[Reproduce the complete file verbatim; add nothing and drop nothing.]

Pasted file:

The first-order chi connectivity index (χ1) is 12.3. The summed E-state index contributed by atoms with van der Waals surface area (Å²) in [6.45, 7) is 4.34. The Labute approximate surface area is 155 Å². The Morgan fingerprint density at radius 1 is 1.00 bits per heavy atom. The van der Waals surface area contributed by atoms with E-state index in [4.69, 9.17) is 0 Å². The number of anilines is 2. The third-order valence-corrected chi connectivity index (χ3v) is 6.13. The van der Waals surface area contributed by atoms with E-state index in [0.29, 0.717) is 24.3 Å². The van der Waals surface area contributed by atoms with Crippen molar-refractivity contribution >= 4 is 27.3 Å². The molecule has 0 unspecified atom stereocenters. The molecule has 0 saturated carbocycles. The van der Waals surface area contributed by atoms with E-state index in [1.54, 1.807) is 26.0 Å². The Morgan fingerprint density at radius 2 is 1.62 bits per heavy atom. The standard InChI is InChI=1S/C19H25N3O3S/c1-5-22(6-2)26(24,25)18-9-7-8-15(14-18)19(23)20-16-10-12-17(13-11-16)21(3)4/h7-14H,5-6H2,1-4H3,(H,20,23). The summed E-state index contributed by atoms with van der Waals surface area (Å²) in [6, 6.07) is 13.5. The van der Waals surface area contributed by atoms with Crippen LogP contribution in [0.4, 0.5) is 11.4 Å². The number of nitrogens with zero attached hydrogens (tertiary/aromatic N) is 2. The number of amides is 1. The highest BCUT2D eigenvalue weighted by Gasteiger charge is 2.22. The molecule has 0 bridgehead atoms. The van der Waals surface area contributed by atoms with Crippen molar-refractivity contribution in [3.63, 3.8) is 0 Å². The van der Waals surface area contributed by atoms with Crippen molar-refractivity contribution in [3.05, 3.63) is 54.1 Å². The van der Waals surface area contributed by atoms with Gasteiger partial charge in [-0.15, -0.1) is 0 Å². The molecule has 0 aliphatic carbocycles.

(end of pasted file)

The first-order chi connectivity index (χ1) is 12.3. The summed E-state index contributed by atoms with van der Waals surface area (Å²) in [6.45, 7) is 4.34. The Labute approximate surface area is 155 Å². The Morgan fingerprint density at radius 1 is 1.00 bits per heavy atom. The van der Waals surface area contributed by atoms with E-state index in [4.69, 9.17) is 0 Å². The number of anilines is 2. The third-order valence-corrected chi connectivity index (χ3v) is 6.13. The van der Waals surface area contributed by atoms with E-state index in [0.29, 0.717) is 24.3 Å². The van der Waals surface area contributed by atoms with Crippen molar-refractivity contribution >= 4 is 27.3 Å². The molecule has 0 unspecified atom stereocenters. The molecule has 0 saturated carbocycles. The van der Waals surface area contributed by atoms with E-state index in [1.54, 1.807) is 26.0 Å². The Morgan fingerprint density at radius 2 is 1.62 bits per heavy atom. The standard InChI is InChI=1S/C19H25N3O3S/c1-5-22(6-2)26(24,25)18-9-7-8-15(14-18)19(23)20-16-10-12-17(13-11-16)21(3)4/h7-14H,5-6H2,1-4H3,(H,20,23). The summed E-state index contributed by atoms with van der Waals surface area (Å²) in [6, 6.07) is 13.5. The van der Waals surface area contributed by atoms with Crippen LogP contribution in [0.4, 0.5) is 11.4 Å². The number of nitrogens with zero attached hydrogens (tertiary/aromatic N) is 2. The number of amides is 1. The highest BCUT2D eigenvalue weighted by Gasteiger charge is 2.22. The molecule has 0 bridgehead atoms. The van der Waals surface area contributed by atoms with Crippen molar-refractivity contribution in [3.63, 3.8) is 0 Å². The van der Waals surface area contributed by atoms with Crippen molar-refractivity contribution in [3.05, 3.63) is 54.1 Å². The van der Waals surface area contributed by atoms with Gasteiger partial charge in [-0.15, -0.1) is 0 Å². The molecule has 0 aliphatic carbocycles.